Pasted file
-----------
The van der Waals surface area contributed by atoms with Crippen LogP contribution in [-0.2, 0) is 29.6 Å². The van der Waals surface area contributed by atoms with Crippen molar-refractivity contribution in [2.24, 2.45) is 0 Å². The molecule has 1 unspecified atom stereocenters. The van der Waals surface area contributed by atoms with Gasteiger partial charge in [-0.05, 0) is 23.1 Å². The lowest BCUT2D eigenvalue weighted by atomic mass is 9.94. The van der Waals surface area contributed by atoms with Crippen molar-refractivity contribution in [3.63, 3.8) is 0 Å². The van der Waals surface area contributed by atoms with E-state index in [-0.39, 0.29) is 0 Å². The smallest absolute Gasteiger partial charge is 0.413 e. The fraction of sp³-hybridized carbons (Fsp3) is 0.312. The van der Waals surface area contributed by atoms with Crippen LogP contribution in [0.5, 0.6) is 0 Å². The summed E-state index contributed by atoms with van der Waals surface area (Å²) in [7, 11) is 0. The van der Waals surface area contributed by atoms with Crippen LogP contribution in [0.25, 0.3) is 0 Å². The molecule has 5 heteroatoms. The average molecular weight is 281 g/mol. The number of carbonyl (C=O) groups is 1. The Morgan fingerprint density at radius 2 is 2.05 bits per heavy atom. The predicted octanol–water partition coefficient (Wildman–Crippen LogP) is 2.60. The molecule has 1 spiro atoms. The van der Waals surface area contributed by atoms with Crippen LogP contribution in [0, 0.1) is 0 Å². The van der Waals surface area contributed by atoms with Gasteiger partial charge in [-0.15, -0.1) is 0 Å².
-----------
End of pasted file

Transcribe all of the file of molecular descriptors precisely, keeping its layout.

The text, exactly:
The van der Waals surface area contributed by atoms with Crippen LogP contribution in [-0.2, 0) is 29.6 Å². The van der Waals surface area contributed by atoms with Crippen molar-refractivity contribution in [2.24, 2.45) is 0 Å². The molecule has 1 unspecified atom stereocenters. The van der Waals surface area contributed by atoms with Gasteiger partial charge in [-0.05, 0) is 23.1 Å². The lowest BCUT2D eigenvalue weighted by atomic mass is 9.94. The van der Waals surface area contributed by atoms with Crippen molar-refractivity contribution in [3.63, 3.8) is 0 Å². The van der Waals surface area contributed by atoms with E-state index in [-0.39, 0.29) is 0 Å². The smallest absolute Gasteiger partial charge is 0.413 e. The fraction of sp³-hybridized carbons (Fsp3) is 0.312. The van der Waals surface area contributed by atoms with Crippen LogP contribution in [0.5, 0.6) is 0 Å². The summed E-state index contributed by atoms with van der Waals surface area (Å²) in [7, 11) is 0. The van der Waals surface area contributed by atoms with Crippen LogP contribution in [0.25, 0.3) is 0 Å². The molecule has 5 heteroatoms. The average molecular weight is 281 g/mol. The number of carbonyl (C=O) groups is 1. The Morgan fingerprint density at radius 2 is 2.05 bits per heavy atom. The predicted octanol–water partition coefficient (Wildman–Crippen LogP) is 2.60. The molecule has 1 spiro atoms. The van der Waals surface area contributed by atoms with Crippen LogP contribution in [0, 0.1) is 0 Å². The van der Waals surface area contributed by atoms with Gasteiger partial charge in [-0.15, -0.1) is 0 Å².